Dan Hume's Blog

Layered Images
April 1, 2012, 3:33 pm
Filed under: Extended Major Project, Photography, Photoshop

I wasn’t too convinced by having a series of photos that the user can swipe through. It doesn’t come across very interesting or unique so I’ve been trying to work out how I could merge the sequence into one still image. Then it occurred to me that I should try and layer the images onto of each other in chronological order and play around the with opacity settings to bring through all the positions of the people in each different shot.

This image, called Violent Women, was created by Duane Michals as well. This gave me the idea of taking a photographic sequence and compiling it into one image, which allows you to see the different movements and positions of the subject. Back when Michals did this technique, it would haven a bit more technical for it to work accordingly. It’s obvious from the photo that Michals used a tripod to capture each different shot. Having the camera stabilised into one position makes it easier to compile the other photographs of the subject moving from one end of the shot to the other.

When I did this with all the eight images, it looked incredibly messy and too confusing to look at so I selected only three images instead. Combining three mages together that have been taken at the same location, but at different times really conveys the concept of generating a small narrative within a still image.

Unlike Michals example, I shot these images handheld instead of a tripod. This is why they’re quite blurry as not all the images match up exactly because I’m making slight movements each time I take a photo. I think if I spent more time in Photoshop I could perfect a bit more, but if I had shot the photos whilst using a tripod, they would match much better.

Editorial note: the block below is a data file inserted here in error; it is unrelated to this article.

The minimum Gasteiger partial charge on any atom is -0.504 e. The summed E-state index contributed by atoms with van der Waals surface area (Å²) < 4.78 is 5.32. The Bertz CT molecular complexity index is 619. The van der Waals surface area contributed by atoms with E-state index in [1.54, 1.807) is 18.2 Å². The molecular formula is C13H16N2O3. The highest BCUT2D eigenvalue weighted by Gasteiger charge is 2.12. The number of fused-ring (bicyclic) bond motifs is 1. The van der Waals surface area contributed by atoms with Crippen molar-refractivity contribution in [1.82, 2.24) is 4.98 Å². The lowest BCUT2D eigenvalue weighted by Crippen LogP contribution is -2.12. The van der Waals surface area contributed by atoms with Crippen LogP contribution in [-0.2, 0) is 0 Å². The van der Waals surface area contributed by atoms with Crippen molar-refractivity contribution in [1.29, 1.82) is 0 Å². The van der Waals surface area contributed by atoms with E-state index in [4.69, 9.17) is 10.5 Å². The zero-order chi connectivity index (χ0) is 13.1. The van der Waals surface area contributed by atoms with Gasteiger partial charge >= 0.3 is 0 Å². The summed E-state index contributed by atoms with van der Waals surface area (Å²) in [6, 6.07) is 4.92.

I’ve just come up with another idea for how this sequence could be viewed instead of a still image. I decided it would be cool to turn the sequence into a video to show it developing into a series of different shots merging together. This way I could also record some sound of that particular location and adapt it to the scene to make it more dynamic. I think this would make the idea behind this technique much clearer by showing the image develop.

As I’m focusing on technology disconnecting people from their surroundings, I decided that it would look better if I separated the man listening to his mp3 player from the other people in the scene.

I could have easily have just video recorded this to capture the same little narrative. However, there’s something quite unique about watching the images transform from the beginning to the end.


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